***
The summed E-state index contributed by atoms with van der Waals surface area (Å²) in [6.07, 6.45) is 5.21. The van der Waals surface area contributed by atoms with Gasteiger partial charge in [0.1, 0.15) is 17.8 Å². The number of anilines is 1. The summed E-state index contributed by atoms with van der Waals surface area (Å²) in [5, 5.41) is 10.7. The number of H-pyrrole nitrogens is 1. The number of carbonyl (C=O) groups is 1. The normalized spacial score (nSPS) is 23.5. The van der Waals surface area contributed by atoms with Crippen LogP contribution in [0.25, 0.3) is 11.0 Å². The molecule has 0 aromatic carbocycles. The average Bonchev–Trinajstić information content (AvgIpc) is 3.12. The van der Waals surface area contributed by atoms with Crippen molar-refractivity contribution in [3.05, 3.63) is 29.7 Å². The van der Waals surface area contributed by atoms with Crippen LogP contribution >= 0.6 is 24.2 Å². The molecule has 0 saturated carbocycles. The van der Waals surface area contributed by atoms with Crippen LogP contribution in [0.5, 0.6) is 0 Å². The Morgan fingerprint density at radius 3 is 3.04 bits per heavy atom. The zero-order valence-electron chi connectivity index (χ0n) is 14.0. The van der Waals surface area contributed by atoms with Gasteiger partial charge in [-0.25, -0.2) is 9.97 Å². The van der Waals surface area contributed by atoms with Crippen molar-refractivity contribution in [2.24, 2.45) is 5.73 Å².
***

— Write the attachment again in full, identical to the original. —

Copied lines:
The summed E-state index contributed by atoms with van der Waals surface area (Å²) in [6.07, 6.45) is 5.21. The van der Waals surface area contributed by atoms with Gasteiger partial charge in [0.1, 0.15) is 17.8 Å². The number of anilines is 1. The summed E-state index contributed by atoms with van der Waals surface area (Å²) in [5, 5.41) is 10.7. The number of H-pyrrole nitrogens is 1. The number of carbonyl (C=O) groups is 1. The normalized spacial score (nSPS) is 23.5. The van der Waals surface area contributed by atoms with Crippen LogP contribution in [0.25, 0.3) is 11.0 Å². The molecule has 0 aromatic carbocycles. The average Bonchev–Trinajstić information content (AvgIpc) is 3.12. The van der Waals surface area contributed by atoms with Crippen molar-refractivity contribution in [3.05, 3.63) is 29.7 Å². The van der Waals surface area contributed by atoms with Crippen LogP contribution >= 0.6 is 24.2 Å². The molecule has 0 saturated carbocycles. The van der Waals surface area contributed by atoms with Crippen LogP contribution in [0.5, 0.6) is 0 Å². The Morgan fingerprint density at radius 3 is 3.04 bits per heavy atom. The zero-order valence-electron chi connectivity index (χ0n) is 14.0. The van der Waals surface area contributed by atoms with Gasteiger partial charge in [-0.25, -0.2) is 9.97 Å². The van der Waals surface area contributed by atoms with Crippen molar-refractivity contribution in [2.24, 2.45) is 5.73 Å².